S.F. Needs ‘Behavioral Changes’ to Address Climate Change, Say Experts

The heads of the Department of Emergency Management and the Port juggle climate change prevention with disaster preparation.

“My son is an undergraduate in Environmental Studies at UC Santa Barbara, and we often debate about the Green New Deal,” said Mary Ellen Carroll, the executive director of the Department of Emergency Management. “It’s aspirational. If we are going to tackle climate change, we need to make some serious behavioral changes.”

Tuesday night, Carroll and Elaine Forbes of the Port of San Francisco, sat in conversation with Emanuel Yekutiel, owner of Manny’s Cafe as part of a “Local Leaders” series to address the question of whether San Francisco is prepared to face the effects of climate change.

The truth is, the city is facing a lot; from wildfires to rising sea levels, earthquakes to temperature increases. Carroll and Forbes, respectively, are tasked with our city’s response.

In November, California saw the worst fires in its history with the Camp fire in Northern California and the Thomas Fire in Southern California. For days, air quality in the Bay Area was on par with major third world cities like Dhaka, Bangladesh, and New Delhi, from the Camp fire’s smoke. Though the actual cause of the Camp fire was allegedly a downed electrical line, it was clear that years of drought accelerated the fire. Both departments under Forbes and Carroll have ramped up their focus and devoted resources to preparing for the inevitability of climate change, such as developing emergency protocols for when an earthquake hits.

In November, San Franciscans voted by an overwhelming margin to approve a $425 million bond to overhaul the city’s seawall, a 3.5-mile coastal defense that runs underwater from Fisherman’s Wharf to Mission Creek. While San Francisco has set the standard for which cities react to climate change, the century-old seawall shows wear and tear and requires serious repairs to contend with the threat of rising sea levels and the floods they bring. By 2100, one report estimated, the Bay Area could see its seas rise to six to 10 feet.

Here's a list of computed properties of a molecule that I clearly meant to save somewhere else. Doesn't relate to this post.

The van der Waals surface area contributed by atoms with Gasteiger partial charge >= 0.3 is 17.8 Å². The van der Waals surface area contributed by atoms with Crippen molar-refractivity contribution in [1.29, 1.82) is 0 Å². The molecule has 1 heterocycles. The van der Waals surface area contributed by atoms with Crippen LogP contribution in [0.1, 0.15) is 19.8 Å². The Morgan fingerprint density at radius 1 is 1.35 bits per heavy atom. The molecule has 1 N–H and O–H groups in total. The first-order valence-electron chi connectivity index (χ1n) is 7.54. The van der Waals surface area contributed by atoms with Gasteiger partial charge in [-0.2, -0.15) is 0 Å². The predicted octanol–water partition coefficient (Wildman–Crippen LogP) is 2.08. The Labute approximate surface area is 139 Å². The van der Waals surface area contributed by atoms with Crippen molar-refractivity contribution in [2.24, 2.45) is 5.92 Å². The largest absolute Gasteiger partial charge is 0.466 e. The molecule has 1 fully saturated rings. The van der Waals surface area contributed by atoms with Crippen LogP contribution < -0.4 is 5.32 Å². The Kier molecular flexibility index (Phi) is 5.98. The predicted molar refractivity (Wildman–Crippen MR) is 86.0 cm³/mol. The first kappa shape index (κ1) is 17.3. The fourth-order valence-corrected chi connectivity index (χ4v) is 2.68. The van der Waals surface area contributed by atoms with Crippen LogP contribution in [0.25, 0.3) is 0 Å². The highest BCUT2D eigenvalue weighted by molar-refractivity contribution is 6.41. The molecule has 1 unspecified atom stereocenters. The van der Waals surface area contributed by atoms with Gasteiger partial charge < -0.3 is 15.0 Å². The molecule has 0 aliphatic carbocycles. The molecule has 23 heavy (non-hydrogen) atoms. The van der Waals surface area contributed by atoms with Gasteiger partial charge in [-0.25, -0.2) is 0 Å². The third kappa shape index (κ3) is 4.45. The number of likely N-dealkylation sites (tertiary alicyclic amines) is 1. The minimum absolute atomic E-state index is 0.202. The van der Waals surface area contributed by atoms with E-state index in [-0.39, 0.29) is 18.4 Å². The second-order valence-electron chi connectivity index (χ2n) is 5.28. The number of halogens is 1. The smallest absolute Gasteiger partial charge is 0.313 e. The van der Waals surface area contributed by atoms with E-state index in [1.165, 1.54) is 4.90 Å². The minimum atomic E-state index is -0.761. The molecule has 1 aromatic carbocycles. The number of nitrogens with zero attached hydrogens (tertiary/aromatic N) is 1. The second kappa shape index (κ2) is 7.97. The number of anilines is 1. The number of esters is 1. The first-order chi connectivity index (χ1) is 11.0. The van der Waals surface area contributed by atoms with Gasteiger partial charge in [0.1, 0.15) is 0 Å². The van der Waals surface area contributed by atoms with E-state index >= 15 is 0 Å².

“The reason for rising sea levels isn’t [just] the ice caps melting, but instead the oceans warming and expanding,” said Forbes. “The $425 million is a down payment. We expect the [seawall project] to cost up to $5 billion.” 

One 2018 report stated the project could reach completion in 2026.

At the Department of Emergency Management, the strategy has been coordination between city agencies and a focus on “community and communication,” says Carroll.

One tool the Department of Emergency Management uses to quickly inform citizens of pertinent news is through the opt-in program AlertSF, which texts users useful information about disruptions to city infrastructure, from natural disasters and other emergencies.  Another is SF72, a program that connects people with their neighbors to mobilize in case of natural disaster, and through initiatives such as Healthy Streets, which provides housing and other essential services to homeless people, who are often in greatest need of city services during emergencies but often the least likely to receive them.

Despite this, both Forbes and Carroll admit that the threat of climate change is that it is unprecedented and unpredictable, following no easy metrics for which cities can gauge their threat levels. One audience member asked how groundwater could be utilized — a tactic that was used during the last drought — to provide alternative sources of drinking water during the next inevitable earthquake.

“What’s more worrying is the recovery trajectory,” Carroll said. “We’ve only just fully recovered from the effects of the Loma-Prieta earthquake a few years ago.” 

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